PITTSFIELD — Last September, Aimee Knysh took one look at photos of her 5-foot-1, 155-pound frame and realized she had reached a tipping point.
"I was completely sedentary and eating way to much — no portion control," said Knysh, a 34-year-old advertising professional, mom and wife. "I was the heaviest I had ever been."
Since high school, she said she has struggled with her weight that has fluctuated due to various diet and exercise programs that truly proved ineffective after giving birth to her son Connor eight years ago.
Workouts and Weight Watchers just weren't re-shaping her form.
In October, Knysh found Beachbody," a weight loss and exercise program that led to a lifestyle makeover. She stopped eating processed foods, measured and monitored what she ate, and exercised regularly to at-home workout videos.
The result? Knysh lost 26 pounds. She wears slimmer clothing — down two pant sizes to size 6 — and feels comfortable again in a hot tub.
"My goal was to be fit and I wanted to look good again in a bathing suit," she said. "The dieting wasn't about not eating, but the right nutrition."
Knysh's initial success is one of perseverance and a realization that one's health and well-being can improve no matter one's age or when one commits to it, according to fitness and wellness experts. Two months into 2016, about one-third of Americans who made New Year's resolutions — usually to diet and exercise — have failed to keep them; within six months, the failure rate jumps to 56 percent, according to WebMD.
Suzanne Merritt, a licensed personal trainer and president of Lenox Fit, says if you're going to take care of yourself, you don't need Jan. 1 as a starting point.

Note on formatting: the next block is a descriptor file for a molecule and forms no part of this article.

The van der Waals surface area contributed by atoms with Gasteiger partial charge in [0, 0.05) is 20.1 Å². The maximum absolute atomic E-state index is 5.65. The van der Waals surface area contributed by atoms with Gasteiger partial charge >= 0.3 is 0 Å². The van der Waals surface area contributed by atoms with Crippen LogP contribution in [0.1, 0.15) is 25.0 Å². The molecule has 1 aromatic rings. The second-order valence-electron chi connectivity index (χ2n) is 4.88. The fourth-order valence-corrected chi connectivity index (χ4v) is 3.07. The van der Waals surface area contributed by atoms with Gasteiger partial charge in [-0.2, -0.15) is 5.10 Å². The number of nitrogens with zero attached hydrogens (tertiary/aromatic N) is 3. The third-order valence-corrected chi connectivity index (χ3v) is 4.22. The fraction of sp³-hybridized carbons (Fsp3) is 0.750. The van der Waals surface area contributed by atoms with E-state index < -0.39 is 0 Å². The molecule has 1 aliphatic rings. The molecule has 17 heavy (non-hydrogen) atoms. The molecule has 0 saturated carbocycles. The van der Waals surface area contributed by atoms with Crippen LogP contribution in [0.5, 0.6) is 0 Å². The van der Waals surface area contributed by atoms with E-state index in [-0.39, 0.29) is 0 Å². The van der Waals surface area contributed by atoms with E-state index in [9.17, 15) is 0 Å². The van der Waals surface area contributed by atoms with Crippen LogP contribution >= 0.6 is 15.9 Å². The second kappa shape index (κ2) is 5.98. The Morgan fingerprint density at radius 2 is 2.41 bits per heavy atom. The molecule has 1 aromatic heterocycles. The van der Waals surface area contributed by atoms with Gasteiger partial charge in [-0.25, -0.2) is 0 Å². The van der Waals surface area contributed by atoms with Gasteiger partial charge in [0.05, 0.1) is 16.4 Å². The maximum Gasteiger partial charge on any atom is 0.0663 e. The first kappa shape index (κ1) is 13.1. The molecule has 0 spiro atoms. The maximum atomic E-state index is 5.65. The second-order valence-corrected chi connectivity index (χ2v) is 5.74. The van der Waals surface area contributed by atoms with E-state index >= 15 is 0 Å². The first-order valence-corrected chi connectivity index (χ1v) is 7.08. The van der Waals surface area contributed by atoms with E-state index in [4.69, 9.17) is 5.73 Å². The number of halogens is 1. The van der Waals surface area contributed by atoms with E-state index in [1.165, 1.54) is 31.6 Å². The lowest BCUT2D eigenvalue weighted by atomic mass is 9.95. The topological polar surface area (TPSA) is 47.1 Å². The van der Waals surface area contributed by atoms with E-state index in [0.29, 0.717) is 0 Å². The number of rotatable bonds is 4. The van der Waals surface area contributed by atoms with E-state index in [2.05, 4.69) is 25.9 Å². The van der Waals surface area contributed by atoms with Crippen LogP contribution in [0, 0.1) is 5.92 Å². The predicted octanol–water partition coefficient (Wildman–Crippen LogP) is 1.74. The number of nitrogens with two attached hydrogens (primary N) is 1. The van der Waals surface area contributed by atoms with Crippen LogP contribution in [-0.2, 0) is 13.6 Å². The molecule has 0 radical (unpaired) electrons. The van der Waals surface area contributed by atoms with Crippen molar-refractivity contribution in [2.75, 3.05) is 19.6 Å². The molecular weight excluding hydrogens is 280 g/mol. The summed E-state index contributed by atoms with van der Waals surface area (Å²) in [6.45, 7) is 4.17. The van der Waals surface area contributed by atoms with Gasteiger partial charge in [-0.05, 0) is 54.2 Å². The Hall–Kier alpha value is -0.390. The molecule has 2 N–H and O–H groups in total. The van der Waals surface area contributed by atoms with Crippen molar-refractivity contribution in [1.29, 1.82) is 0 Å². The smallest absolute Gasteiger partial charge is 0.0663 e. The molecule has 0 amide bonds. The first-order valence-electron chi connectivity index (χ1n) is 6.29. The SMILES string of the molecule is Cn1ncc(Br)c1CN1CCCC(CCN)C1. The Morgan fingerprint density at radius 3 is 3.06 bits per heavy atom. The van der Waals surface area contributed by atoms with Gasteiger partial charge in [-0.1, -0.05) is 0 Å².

"I want people to realize we're not a resolution gym," Merritt said. "We have a product that we believe in 365 days a year."
"If you move every day and take in less food you'll be in better shape," said Shiobbean Lemme, who co-owns Berkshire Running Center with her husband, Kent Lemme.
Whether exercising at home, at a fitness center, with a running group or walking a couple miles each day, one needs to be mentally prepared and committed to having a body in motion that stays in motion.
"The motivation is where it starts — it must come from you," said Lisa Laramee, a registered nurse with Berkshire Health Systems' Wellness at Work program. "I know when I don't exercise, I don't feel right."
So where to start? When it comes weight loss, begin with realistic goals, according to Wellness at Work coordinator Carol Nixon.
"Do your goals in small increments and build up," Nixon said. "It's better to do a gradual approach."
The same goes for exercising. Allow for flexibility in your workouts especially if your body is stressed out, Laramy said.
To each his/her own
How one exercises to get and stay fit is up to the individual, but guidance is necessary, especially if one is recovering from an injury or finished rehabilitation following medical treatment or surgery.
"A lot of time, people don't know what's the next step," Merritt said. "They've been released from physical therapy and they are coming to the gym for the first time."
Medical reasons also play a role in overhauling one's diet.
Beth Maturevich drastically altered her eating habits four years ago, in part, to detoxify her body of a breast implant illness. She has gone gluten-free, sworn-off processed foods and takes the time to prepare her own meals from scratch.
"We need to get back to those times of using real food ...the difference in my body and mind is amazing," she said.
Merritt and her staff at Lenox Fit recognize that members have varied reasons for working out. Some are looking to bulk up and lift weights; others use tread mills and elliptical machines to improve the heart rate and burn fat. Some like the camaraderie group sessions offer. Others prefer the one-on-one workout with a personal trainer.
For the sake of mind and body, Jim Bienvenue, of Pittsfield, can be found regularly on an elliptical machine at Lenox Fit.
"If I don't work out, I would be the size of Rhode Island," said the 47-year-old, who played hockey in his younger days. "This is my time to unwind. I get grumpy when I don't work out."
Run for it